Jihad is a widespread text authored by one of the most influential and highly celebrated Islamic scholars of the twentieth Century, Sayyid Abul Maudoodi (Peace be upon him). Maudoodi was a man of various facets, doubling as a philosopher, journalist, theologian, and political activist. In 1941, for example, he claimed credit for the establishment of the Jamaat-e-Islami in Pakistan and India an ideology that re-energized the spread of Islam. This political movement was dedicated to advocating for the establishment of untainted Islamic States in the regions governed by Sharia law (Huzen 33).
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Rather than view Jihad from a personalized, parochial view of Islam, Maudoodi view of Jihad, according to Sharia law, was at the top of his priority. For instance, he believed that family relations, socio-economic and political administration, and judicial systems of the Muslim world guarantee the laws of peace and war in diplomatic relations, as well as duties and rights of citizens. Succinctly, Jihad under the Sharia law seeks to embrace all the confluences of life. Accordingly, Sharia law aims to achieve a comprehensive scheme of life by striving to embrace and restore social order defined by the abundance of life and richness of the people (The True Meaning of Jihad par. 4).
To the rest of the population, Millard (27) opines that Jihad evokes conflict and war, and it is the defining factor for making Islam to have the least reception in the minds of such opponents. The Islamic communities by contrast view Jihad as an Islamic holy war whose meaning is attributable to struggle as the foundation of its creed. Jihad as a popular Islamic practice emanates from the word Juhd, which means struggling in the way of Allah. Jihad, therefore, denotes striving to make the kingdom of Allah profound by bringing up Allah’s word of which all Muslims have an entitlement to protect Islam as a holy religion.
According to Seriki (111), Jihad is the version of a speech that Maudoodi issued in Lahore, Pakistan way back in 1939; it entailed a very comprehensive view of the Islamic orientation to the faith. It embraced a variety of the classical works of with various authorships, including the much-proclaimed Fundamentals of Islam as its reference points. Coming out as an offshoot of World War II, Maudoodi in his lectures sought out an opportunity to identify the universal villains of the period as neither Nazi of Germany nor the reigning Imperial Japan, but rather the Western European powers negative schemes.
For instance, he accused France and Britain of being the main obstacles to the spread of the Islamic religion (Seriki 113). Just like his fellow Islamist adherents, Leninism greatly influenced Sayyid Qutb’s viewpoints both in the theory of a revolutionary precursor, as well as a compulsion to change the social order in all parts of the world by unleashing violence as the case may otherwise warrant (Huzen 36).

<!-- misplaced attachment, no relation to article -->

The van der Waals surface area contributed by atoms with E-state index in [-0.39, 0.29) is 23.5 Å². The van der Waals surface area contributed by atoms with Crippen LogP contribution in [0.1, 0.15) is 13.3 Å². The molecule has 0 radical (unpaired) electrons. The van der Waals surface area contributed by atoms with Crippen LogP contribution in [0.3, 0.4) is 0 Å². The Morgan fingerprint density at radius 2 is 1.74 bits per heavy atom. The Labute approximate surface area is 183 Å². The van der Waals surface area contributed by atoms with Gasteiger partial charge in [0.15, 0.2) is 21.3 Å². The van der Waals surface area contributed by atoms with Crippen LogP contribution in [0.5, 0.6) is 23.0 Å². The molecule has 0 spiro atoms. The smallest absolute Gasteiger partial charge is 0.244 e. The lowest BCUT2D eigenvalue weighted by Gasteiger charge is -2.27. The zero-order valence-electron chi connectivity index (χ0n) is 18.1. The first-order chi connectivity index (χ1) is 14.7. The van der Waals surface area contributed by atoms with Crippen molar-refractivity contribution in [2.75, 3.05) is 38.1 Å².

The entire lecture that gave birth to Jihad was worthwhile and alarming especially in redirecting the future focus of the Islamic view in totality. It marked the turning point of a replenished Islamic social order by radicalizing the Islamic thinking in ways that otherwise might not have been the case (Kelsay 45). Maudoodi categorically radicalized the Islamic opinion by asserting his personalized view of an empowering Islamic state. In the excerpts, advocacy for Jihad outlined that Jihad is a revolutionary process and an ideology that aims to alter the classical social order in all parts of the world with a duty to rebuild the society in conformity with the very tenets and ideals that nurtures it (Seriki 115).
In the chatter, it became clear that Muslim was the foundation of a movement that sought to carry effective revolutionary program in all parts of the world. In so doing, Jihad stood as the enabling factor in achieving these ideals (Seriki 116). According to Kelsay (34), Jihad is a reminiscent of a revolutionary act, a struggle to the utmost exertion, which the radicalized Islamic opinion brought into play in achieving these objectives.
With the already radicalized thinking of the Muslim world, Islam sought to destroy all governments and destabilize all states that were less receptive to or opposed to Islamic ideology and programs. The resolve of Islam was therefore, to set up states based on the ideology and programming of the Islamic opinion, regardless of which states become receptive of the Islamic ideologies (Huzen 38). The most indoctrinated feature of the Jihadist as a movement was to roll out a program that ensures no state undermined Islam and in the process sought to establish a robust Islamic community in the whole world (Millard 75).
While Jihad positions itself as a very violent force to reckon with, those who embrace it hold different opinions. Over time, Jihad as an enabling pillar for the Islamic faith continued to pass out as the most abused entitlement in Islam. The abuse of Jihad, according to Mutahhari, is all-pervasive with both Muslims and none Muslims contributing negatively to Jihad almost in equal aspects (par. 7). According to Millard (78), the corporate media continue to misuse Jihad to emphasize the stereotypical appearance of Islam as a religion with violent following for which war is supreme. Imperialists and neo-colonialists under the guise of democratizing the world usually intervene directly or indirectly in societies where some cults proclaim Jihad (Kelsay 54).